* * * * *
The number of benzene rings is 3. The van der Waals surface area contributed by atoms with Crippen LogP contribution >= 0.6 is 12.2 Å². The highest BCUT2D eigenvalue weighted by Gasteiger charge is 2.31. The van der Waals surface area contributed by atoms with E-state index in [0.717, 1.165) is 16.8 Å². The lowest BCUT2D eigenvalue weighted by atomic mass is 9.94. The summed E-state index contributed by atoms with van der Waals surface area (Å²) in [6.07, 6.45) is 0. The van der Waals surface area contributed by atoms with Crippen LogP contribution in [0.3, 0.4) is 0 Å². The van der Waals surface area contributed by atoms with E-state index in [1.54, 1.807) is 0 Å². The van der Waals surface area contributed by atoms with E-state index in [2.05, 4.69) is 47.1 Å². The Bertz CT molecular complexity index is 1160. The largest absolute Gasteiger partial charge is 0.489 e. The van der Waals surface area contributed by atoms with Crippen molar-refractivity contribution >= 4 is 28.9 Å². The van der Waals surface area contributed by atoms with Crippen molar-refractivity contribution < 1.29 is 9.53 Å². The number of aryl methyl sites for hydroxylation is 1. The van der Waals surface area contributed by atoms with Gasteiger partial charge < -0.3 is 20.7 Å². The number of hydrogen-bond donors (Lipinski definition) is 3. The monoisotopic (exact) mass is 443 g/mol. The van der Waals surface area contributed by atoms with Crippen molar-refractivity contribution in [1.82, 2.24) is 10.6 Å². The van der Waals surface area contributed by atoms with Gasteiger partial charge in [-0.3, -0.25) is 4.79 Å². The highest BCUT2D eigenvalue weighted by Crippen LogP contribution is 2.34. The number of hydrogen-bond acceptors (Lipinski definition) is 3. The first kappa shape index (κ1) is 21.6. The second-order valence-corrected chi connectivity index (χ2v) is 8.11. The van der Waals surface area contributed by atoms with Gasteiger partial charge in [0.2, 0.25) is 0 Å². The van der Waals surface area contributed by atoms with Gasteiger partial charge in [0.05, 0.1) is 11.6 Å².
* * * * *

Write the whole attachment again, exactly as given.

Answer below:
The number of benzene rings is 3. The van der Waals surface area contributed by atoms with Crippen LogP contribution >= 0.6 is 12.2 Å². The highest BCUT2D eigenvalue weighted by Gasteiger charge is 2.31. The van der Waals surface area contributed by atoms with E-state index in [0.717, 1.165) is 16.8 Å². The lowest BCUT2D eigenvalue weighted by atomic mass is 9.94. The summed E-state index contributed by atoms with van der Waals surface area (Å²) in [6.07, 6.45) is 0. The van der Waals surface area contributed by atoms with Crippen LogP contribution in [0.3, 0.4) is 0 Å². The van der Waals surface area contributed by atoms with E-state index in [1.54, 1.807) is 0 Å². The van der Waals surface area contributed by atoms with E-state index in [2.05, 4.69) is 47.1 Å². The Bertz CT molecular complexity index is 1160. The largest absolute Gasteiger partial charge is 0.489 e. The van der Waals surface area contributed by atoms with Crippen molar-refractivity contribution >= 4 is 28.9 Å². The van der Waals surface area contributed by atoms with Crippen molar-refractivity contribution < 1.29 is 9.53 Å². The number of aryl methyl sites for hydroxylation is 1. The van der Waals surface area contributed by atoms with Gasteiger partial charge < -0.3 is 20.7 Å². The number of hydrogen-bond donors (Lipinski definition) is 3. The monoisotopic (exact) mass is 443 g/mol. The van der Waals surface area contributed by atoms with Crippen molar-refractivity contribution in [1.82, 2.24) is 10.6 Å². The van der Waals surface area contributed by atoms with Gasteiger partial charge in [-0.3, -0.25) is 4.79 Å². The highest BCUT2D eigenvalue weighted by Crippen LogP contribution is 2.34. The number of hydrogen-bond acceptors (Lipinski definition) is 3. The first kappa shape index (κ1) is 21.6. The second-order valence-corrected chi connectivity index (χ2v) is 8.11. The van der Waals surface area contributed by atoms with Gasteiger partial charge in [0.2, 0.25) is 0 Å². The van der Waals surface area contributed by atoms with Gasteiger partial charge in [0.05, 0.1) is 11.6 Å².